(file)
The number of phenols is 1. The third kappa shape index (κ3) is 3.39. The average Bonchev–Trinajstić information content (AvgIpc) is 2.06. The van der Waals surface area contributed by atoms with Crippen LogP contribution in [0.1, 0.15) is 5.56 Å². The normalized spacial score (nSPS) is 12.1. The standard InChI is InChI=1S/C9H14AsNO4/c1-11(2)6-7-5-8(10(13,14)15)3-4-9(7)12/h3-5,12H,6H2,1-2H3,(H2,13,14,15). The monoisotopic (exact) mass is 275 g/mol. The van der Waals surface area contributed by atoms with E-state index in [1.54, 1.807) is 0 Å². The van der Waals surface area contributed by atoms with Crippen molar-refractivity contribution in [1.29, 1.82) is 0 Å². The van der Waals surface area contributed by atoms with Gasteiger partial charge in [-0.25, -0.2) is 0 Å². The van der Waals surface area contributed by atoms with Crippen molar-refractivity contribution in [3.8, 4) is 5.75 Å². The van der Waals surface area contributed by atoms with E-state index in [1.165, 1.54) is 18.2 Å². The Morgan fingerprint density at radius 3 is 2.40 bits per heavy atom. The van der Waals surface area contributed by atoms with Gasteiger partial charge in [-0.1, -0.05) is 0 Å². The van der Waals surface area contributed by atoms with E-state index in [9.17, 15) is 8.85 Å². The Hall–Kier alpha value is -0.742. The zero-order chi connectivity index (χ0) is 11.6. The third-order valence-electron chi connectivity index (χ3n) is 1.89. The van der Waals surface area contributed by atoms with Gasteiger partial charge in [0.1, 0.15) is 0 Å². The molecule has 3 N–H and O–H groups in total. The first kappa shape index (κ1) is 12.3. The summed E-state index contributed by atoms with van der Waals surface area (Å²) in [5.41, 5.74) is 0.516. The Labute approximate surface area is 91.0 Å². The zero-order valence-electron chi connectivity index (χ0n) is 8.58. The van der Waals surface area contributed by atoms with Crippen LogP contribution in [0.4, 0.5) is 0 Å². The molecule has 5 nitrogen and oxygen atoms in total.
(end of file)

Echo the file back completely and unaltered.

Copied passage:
The number of phenols is 1. The third kappa shape index (κ3) is 3.39. The average Bonchev–Trinajstić information content (AvgIpc) is 2.06. The van der Waals surface area contributed by atoms with Crippen LogP contribution in [0.1, 0.15) is 5.56 Å². The normalized spacial score (nSPS) is 12.1. The standard InChI is InChI=1S/C9H14AsNO4/c1-11(2)6-7-5-8(10(13,14)15)3-4-9(7)12/h3-5,12H,6H2,1-2H3,(H2,13,14,15). The monoisotopic (exact) mass is 275 g/mol. The van der Waals surface area contributed by atoms with E-state index in [1.54, 1.807) is 0 Å². The van der Waals surface area contributed by atoms with Crippen molar-refractivity contribution in [1.29, 1.82) is 0 Å². The van der Waals surface area contributed by atoms with Gasteiger partial charge in [-0.25, -0.2) is 0 Å². The van der Waals surface area contributed by atoms with Crippen molar-refractivity contribution in [3.8, 4) is 5.75 Å². The van der Waals surface area contributed by atoms with E-state index in [1.165, 1.54) is 18.2 Å². The Morgan fingerprint density at radius 3 is 2.40 bits per heavy atom. The van der Waals surface area contributed by atoms with Gasteiger partial charge in [-0.1, -0.05) is 0 Å². The van der Waals surface area contributed by atoms with E-state index in [9.17, 15) is 8.85 Å². The Hall–Kier alpha value is -0.742. The zero-order chi connectivity index (χ0) is 11.6. The third-order valence-electron chi connectivity index (χ3n) is 1.89. The van der Waals surface area contributed by atoms with Gasteiger partial charge in [0.1, 0.15) is 0 Å². The molecule has 3 N–H and O–H groups in total. The first kappa shape index (κ1) is 12.3. The summed E-state index contributed by atoms with van der Waals surface area (Å²) in [5.41, 5.74) is 0.516. The Labute approximate surface area is 91.0 Å². The zero-order valence-electron chi connectivity index (χ0n) is 8.58. The van der Waals surface area contributed by atoms with Crippen LogP contribution in [0.4, 0.5) is 0 Å². The molecule has 5 nitrogen and oxygen atoms in total.